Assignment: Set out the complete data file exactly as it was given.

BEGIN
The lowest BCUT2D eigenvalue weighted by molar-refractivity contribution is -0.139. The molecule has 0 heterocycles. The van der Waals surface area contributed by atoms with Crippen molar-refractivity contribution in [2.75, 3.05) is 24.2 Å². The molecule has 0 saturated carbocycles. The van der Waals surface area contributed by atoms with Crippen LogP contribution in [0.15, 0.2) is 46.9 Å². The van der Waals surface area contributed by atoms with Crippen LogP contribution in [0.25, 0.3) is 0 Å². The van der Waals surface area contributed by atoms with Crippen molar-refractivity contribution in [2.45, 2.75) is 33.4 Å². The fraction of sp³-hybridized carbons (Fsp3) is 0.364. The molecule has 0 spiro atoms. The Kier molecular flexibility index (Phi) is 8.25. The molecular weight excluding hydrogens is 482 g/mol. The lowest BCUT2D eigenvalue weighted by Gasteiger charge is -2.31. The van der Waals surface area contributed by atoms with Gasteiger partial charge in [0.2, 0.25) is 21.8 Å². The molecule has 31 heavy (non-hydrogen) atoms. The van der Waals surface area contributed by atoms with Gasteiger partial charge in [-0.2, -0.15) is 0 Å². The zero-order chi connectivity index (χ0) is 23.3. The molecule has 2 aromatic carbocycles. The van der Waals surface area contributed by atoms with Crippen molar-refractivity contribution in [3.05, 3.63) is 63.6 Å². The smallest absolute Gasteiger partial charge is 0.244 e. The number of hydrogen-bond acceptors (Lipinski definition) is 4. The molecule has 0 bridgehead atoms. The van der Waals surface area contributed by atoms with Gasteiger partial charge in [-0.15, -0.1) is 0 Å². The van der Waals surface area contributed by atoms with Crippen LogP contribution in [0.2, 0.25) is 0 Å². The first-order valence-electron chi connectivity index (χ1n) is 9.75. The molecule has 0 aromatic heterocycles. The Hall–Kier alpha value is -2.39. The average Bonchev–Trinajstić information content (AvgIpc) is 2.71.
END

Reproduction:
The lowest BCUT2D eigenvalue weighted by molar-refractivity contribution is -0.139. The molecule has 0 heterocycles. The van der Waals surface area contributed by atoms with Crippen molar-refractivity contribution in [2.75, 3.05) is 24.2 Å². The molecule has 0 saturated carbocycles. The van der Waals surface area contributed by atoms with Crippen LogP contribution in [0.15, 0.2) is 46.9 Å². The van der Waals surface area contributed by atoms with Crippen LogP contribution in [0.25, 0.3) is 0 Å². The van der Waals surface area contributed by atoms with Crippen molar-refractivity contribution in [2.45, 2.75) is 33.4 Å². The fraction of sp³-hybridized carbons (Fsp3) is 0.364. The molecule has 0 spiro atoms. The Kier molecular flexibility index (Phi) is 8.25. The molecular weight excluding hydrogens is 482 g/mol. The lowest BCUT2D eigenvalue weighted by Gasteiger charge is -2.31. The van der Waals surface area contributed by atoms with Gasteiger partial charge in [0.2, 0.25) is 21.8 Å². The molecule has 31 heavy (non-hydrogen) atoms. The van der Waals surface area contributed by atoms with Gasteiger partial charge in [-0.2, -0.15) is 0 Å². The zero-order chi connectivity index (χ0) is 23.3. The molecule has 2 aromatic carbocycles. The van der Waals surface area contributed by atoms with Crippen molar-refractivity contribution in [3.05, 3.63) is 63.6 Å². The smallest absolute Gasteiger partial charge is 0.244 e. The number of hydrogen-bond acceptors (Lipinski definition) is 4. The molecule has 0 bridgehead atoms. The van der Waals surface area contributed by atoms with Gasteiger partial charge in [-0.15, -0.1) is 0 Å². The van der Waals surface area contributed by atoms with Crippen LogP contribution in [0.2, 0.25) is 0 Å². The first-order valence-electron chi connectivity index (χ1n) is 9.75. The molecule has 0 aromatic heterocycles. The Hall–Kier alpha value is -2.39. The average Bonchev–Trinajstić information content (AvgIpc) is 2.71.